“Every year you would think that more people would continue to migrate online to buy tickets, but we have seen double-digit increases over last year from those outlets,” Feasel said.

In Cleveland, the Indians’ six Team Shops in northeast Ohio are flourishing after the Tribe surprised all of baseball by becoming the first club to win 20 games in 2011. As of mid-May those retail outlets had sold nearly 50,000 single-game tickets, a 33 percent increase over the first six weeks of the 2010 season, said Curtis Danburg, the Indians’ director of communications and creative services.

“Because of the hot start and our low season-ticket base, our walk-up crowds and ticket office lines have been difficult to handle, so we’ve really been pushing the message to buy in advance, which I think has assisted our Team Shops,” Danburg said.

In Minneapolis-St. Paul, the Twins have sold single-game tickets since 1987 at three Twins Pro Shops strategically placed in suburban malls. Besides the convenience of the locations, fans can enjoy that “feeling of connectivity” and save a few bucks on ticket charges, said Twins President Dave St. Peter. The Twins charge a $1 fee per ticket sold at the pro shops compared with $3.25 charged for every ticket bought online through, the team’s ticketing firm.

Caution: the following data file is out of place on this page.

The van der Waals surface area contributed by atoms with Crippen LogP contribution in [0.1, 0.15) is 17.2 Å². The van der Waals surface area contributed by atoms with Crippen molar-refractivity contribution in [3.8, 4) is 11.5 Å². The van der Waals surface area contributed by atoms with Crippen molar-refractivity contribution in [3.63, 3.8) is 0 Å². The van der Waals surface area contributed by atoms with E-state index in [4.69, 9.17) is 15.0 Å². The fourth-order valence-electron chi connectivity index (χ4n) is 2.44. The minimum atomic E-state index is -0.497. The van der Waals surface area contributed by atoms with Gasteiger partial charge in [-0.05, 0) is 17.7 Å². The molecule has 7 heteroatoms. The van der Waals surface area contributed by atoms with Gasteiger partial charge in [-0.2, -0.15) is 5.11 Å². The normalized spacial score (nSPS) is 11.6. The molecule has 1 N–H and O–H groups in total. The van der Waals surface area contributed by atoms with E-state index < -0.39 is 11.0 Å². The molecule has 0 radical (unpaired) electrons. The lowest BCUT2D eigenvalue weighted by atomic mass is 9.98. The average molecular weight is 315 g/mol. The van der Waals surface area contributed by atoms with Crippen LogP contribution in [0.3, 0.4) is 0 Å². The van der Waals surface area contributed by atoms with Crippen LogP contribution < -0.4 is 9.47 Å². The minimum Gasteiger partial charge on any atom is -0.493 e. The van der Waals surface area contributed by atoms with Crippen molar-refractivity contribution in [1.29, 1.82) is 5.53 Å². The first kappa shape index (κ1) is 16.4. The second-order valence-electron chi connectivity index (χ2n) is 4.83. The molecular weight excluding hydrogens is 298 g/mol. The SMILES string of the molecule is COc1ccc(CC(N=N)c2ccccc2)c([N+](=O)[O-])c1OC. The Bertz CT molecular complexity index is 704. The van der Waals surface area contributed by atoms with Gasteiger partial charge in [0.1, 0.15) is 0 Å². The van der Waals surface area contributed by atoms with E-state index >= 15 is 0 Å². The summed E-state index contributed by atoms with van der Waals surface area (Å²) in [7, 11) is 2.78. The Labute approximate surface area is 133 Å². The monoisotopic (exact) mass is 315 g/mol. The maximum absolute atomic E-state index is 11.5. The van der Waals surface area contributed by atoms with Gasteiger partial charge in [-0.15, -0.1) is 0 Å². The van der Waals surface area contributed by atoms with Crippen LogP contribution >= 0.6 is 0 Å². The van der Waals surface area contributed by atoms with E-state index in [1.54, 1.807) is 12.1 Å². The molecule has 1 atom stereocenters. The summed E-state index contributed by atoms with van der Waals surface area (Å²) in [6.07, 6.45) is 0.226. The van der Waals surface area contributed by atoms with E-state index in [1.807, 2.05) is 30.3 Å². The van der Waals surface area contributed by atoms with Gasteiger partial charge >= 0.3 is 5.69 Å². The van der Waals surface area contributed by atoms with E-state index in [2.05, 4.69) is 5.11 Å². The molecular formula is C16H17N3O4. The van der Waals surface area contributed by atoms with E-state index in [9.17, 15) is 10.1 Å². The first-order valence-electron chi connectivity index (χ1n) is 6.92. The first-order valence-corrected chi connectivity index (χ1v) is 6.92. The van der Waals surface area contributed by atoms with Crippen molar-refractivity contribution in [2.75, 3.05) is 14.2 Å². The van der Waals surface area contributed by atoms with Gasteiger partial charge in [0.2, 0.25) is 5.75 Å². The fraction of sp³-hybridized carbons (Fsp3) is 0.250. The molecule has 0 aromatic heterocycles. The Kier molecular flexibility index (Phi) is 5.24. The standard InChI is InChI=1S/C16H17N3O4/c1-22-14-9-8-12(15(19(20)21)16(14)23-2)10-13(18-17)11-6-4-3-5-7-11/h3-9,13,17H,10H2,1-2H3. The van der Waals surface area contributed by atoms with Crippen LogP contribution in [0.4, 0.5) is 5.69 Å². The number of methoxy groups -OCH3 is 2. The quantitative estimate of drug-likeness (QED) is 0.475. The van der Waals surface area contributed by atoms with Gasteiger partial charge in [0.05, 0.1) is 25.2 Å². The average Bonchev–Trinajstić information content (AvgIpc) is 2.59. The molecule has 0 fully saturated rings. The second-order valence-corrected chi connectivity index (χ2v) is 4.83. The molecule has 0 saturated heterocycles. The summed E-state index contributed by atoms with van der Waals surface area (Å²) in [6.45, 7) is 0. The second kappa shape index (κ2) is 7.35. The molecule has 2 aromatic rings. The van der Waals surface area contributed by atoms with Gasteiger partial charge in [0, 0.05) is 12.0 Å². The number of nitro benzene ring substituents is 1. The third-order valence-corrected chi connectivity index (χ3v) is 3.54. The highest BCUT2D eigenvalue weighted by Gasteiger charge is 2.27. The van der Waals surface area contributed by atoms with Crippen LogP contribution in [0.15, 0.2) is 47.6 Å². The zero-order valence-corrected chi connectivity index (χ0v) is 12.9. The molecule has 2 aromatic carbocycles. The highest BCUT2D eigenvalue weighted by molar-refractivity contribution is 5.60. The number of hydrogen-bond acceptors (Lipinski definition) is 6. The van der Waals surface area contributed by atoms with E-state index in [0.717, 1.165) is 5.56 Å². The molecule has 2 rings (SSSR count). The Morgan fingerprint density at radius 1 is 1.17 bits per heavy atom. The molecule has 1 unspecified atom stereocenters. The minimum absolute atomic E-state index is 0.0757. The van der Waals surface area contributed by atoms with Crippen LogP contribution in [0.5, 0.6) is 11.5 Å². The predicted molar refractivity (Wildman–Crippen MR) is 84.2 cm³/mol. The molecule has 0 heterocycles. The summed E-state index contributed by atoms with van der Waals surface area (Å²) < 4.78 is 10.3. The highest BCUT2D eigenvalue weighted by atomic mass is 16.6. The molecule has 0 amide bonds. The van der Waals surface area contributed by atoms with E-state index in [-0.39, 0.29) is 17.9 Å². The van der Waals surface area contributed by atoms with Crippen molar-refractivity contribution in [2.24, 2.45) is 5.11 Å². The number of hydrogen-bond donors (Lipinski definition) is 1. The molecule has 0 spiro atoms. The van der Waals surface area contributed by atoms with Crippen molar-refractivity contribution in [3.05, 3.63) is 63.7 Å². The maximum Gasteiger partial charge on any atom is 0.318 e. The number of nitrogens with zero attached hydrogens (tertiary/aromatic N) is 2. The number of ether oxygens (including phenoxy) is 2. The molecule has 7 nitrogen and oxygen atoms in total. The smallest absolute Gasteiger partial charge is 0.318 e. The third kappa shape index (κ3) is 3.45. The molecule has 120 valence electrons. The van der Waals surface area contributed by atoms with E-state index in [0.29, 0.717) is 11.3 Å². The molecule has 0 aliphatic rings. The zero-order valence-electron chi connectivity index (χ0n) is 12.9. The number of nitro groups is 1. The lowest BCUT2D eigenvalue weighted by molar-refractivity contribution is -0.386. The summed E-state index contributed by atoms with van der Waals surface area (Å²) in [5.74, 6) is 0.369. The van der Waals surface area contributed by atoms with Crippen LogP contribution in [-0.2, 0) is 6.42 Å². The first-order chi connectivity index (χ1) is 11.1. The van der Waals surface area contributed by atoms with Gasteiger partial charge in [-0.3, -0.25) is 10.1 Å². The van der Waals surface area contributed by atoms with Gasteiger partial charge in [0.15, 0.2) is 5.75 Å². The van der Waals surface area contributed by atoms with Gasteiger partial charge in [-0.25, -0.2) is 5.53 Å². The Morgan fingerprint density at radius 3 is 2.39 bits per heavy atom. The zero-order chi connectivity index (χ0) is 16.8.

The number of tickets sold at those outlets decreased last year compared with 2009 due to the high number of season tickets and group tickets sold for games at Target Field, the Twins’ ballpark that opened in 2010, St. Peter said. Last season, Twins fans bought 35,336 tickets at the three pro shops after purchasing 85,300 tickets from those outlets in 2009. Delaware North Sportservice, the Twins’ food and retail concessionaire at Target Field, took over the pro shops last season and the club expects the firm to sell the same number of tickets it did last season.

The drop in sales does not diminish the importance for the Twins to keep those pro shops open as a key part of their marketing and outreach efforts. “The stores ultimately provide incremental points of contact with our fans,” St. Peter said.

In New York, six Yankees Clubhouse stores now operate in Manhattan that sell single-game tickets for Yankees games. The latest location opened in April in Times Square. Lids Sports Avenue operates all six stores on behalf of the Yankees with three locations within a block of each other in the heart of the city’s tourist district.

Much of the stores’ target audience is first-time visitors to New York who would like to attend a Yankees game and need “hand-holding” to get them safely to Yankee Stadium, said Marty Greenspun, the team’s senior vice president of strategic ventures. Without disclosing numbers, all seven outlets do “extremely well” in ticket sales, he said.

Separately, Modell’s Sporting Goods’ Times Square location sells half-price tickets for day-of-game sales after signing a deal with the Yankees late in the 2010 season.